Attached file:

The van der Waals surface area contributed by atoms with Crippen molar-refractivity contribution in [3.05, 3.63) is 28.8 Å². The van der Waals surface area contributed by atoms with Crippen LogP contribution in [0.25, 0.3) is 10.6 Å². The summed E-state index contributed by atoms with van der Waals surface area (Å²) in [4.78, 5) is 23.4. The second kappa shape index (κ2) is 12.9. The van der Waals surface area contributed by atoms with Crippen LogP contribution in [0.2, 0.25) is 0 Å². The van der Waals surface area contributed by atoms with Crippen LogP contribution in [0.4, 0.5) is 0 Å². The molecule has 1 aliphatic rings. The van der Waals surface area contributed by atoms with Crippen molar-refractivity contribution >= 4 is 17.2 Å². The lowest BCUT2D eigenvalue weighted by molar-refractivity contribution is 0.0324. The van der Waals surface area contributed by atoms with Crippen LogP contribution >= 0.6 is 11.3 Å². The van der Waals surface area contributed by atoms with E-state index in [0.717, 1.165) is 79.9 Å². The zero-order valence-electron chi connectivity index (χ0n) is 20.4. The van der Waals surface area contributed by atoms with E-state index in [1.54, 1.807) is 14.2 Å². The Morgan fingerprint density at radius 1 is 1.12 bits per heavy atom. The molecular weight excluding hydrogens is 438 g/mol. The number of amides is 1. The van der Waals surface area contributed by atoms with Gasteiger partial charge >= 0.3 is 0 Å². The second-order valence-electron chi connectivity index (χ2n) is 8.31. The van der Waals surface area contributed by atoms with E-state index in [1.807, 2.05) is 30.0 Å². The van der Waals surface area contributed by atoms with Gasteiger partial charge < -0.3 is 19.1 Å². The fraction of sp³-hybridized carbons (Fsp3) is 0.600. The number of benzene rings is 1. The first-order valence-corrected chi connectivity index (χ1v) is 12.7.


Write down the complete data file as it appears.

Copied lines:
The van der Waals surface area contributed by atoms with Crippen molar-refractivity contribution in [3.05, 3.63) is 28.8 Å². The van der Waals surface area contributed by atoms with Crippen LogP contribution in [0.25, 0.3) is 10.6 Å². The summed E-state index contributed by atoms with van der Waals surface area (Å²) in [4.78, 5) is 23.4. The second kappa shape index (κ2) is 12.9. The van der Waals surface area contributed by atoms with Crippen LogP contribution in [0.2, 0.25) is 0 Å². The van der Waals surface area contributed by atoms with Crippen LogP contribution in [0.4, 0.5) is 0 Å². The molecule has 1 aliphatic rings. The van der Waals surface area contributed by atoms with Crippen molar-refractivity contribution >= 4 is 17.2 Å². The lowest BCUT2D eigenvalue weighted by molar-refractivity contribution is 0.0324. The van der Waals surface area contributed by atoms with Crippen LogP contribution >= 0.6 is 11.3 Å². The van der Waals surface area contributed by atoms with E-state index in [0.717, 1.165) is 79.9 Å². The zero-order valence-electron chi connectivity index (χ0n) is 20.4. The van der Waals surface area contributed by atoms with E-state index in [1.54, 1.807) is 14.2 Å². The Morgan fingerprint density at radius 1 is 1.12 bits per heavy atom. The molecular weight excluding hydrogens is 438 g/mol. The number of amides is 1. The van der Waals surface area contributed by atoms with Gasteiger partial charge >= 0.3 is 0 Å². The second-order valence-electron chi connectivity index (χ2n) is 8.31. The van der Waals surface area contributed by atoms with E-state index in [1.807, 2.05) is 30.0 Å². The van der Waals surface area contributed by atoms with Gasteiger partial charge < -0.3 is 19.1 Å². The fraction of sp³-hybridized carbons (Fsp3) is 0.600. The number of benzene rings is 1. The first-order valence-corrected chi connectivity index (χ1v) is 12.7.